Neuroplasticity is the brain and nervous systems ability to evolve and to repair deficits.At a basic level it represents the ability to learn and develop a structural and functional system to interact with the environment.The brain's neuroplasticity is maximized during childhood and adolescence. This adaptability wanes with age. However, some neuroplasticity ability persists in the older brain.This persistence was highlighted in a study from Hong Kong recently published in the journal Neural Plasticity.Natalie Leung and colleagues studied a group of older adults with an average age of 70 years. Two hundred nine older adults were randomized to a cognitive training protocol or a control video education intervention.The cognitive training protocol involved three one-hour training sessions for 13 weeks (39 hours total cognitive training). The training in this protocol was adapted from the Brain Fitness Program of Posit Science. Elements including tasks focusing on reaction time, visual discrimination, verbal memory, attention and working memory. All subjects completed neuropsychological assessment at baseline and at the end of the 13 week trial.The active training groups demonstrated significant improvement in a variety of cognitive domains compared to the control group including:Higher sustained attention scores on the Seashore Rhythm TestBetter performance on working memory digit span tasksBetter performance on visual spatial cognition This study did not include a brain imaging component. However, the author's note their findings suggest sensitive imaging tools might complement their results and provide better understanding of structural and functional elements of neuroplasticity in the older brain.The role of brain training in modifying the effects of aging on the brain is still in early stages of research. However, the current study supports the ability of elderly individuals to respond to cognitive training interventions.Individuals with more interest in this study can access the full free-text manuscript by clicking on the PMID link below.Screenshot of frontal lobes in brain is from the iPad Brain Tutor app.Follow the author on Twitter WRY999Leung NT, Tam HM, Chu LW, Kwok TC, Chan F, Lam LC, Woo J, & Lee TM (2015). Neural Plastic Effects of Cognitive Training on Aging Brain. Neural plasticity, 2015 PMID: 26417460... Read more »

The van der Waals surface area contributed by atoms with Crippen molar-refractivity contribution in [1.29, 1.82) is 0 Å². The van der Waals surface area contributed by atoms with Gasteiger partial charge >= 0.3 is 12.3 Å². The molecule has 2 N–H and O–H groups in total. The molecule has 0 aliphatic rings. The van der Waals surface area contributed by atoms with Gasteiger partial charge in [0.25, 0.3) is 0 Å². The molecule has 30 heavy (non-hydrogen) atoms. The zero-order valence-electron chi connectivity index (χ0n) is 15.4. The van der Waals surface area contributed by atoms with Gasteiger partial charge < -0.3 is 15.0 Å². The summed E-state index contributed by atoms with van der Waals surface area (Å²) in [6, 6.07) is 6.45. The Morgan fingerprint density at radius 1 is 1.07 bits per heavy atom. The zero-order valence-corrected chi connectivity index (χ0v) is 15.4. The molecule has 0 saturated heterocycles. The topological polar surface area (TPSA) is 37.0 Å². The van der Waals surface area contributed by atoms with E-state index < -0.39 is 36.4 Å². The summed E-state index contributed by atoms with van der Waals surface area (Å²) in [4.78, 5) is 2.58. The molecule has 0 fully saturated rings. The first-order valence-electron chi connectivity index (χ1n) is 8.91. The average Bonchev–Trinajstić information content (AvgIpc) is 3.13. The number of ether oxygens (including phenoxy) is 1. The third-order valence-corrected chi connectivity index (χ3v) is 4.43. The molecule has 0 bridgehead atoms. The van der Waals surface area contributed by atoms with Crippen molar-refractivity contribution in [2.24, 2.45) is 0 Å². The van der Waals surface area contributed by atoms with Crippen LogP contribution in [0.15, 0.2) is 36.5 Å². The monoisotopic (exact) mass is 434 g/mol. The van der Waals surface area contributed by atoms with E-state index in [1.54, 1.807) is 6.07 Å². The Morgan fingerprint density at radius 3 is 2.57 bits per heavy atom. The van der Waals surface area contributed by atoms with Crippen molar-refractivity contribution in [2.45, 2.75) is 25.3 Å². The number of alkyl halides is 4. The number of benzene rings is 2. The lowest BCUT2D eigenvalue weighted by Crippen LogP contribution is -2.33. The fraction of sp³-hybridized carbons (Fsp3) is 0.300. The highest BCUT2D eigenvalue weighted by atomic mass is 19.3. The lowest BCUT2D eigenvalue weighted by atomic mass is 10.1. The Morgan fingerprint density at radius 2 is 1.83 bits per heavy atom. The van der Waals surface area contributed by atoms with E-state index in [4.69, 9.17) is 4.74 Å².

Leung NT, Tam HM, Chu LW, Kwok TC, Chan F, Lam LC, Woo J, & Lee TM. (2015) Neural Plastic Effects of Cognitive Training on Aging Brain. Neural plasticity, 535618. PMID: 26417460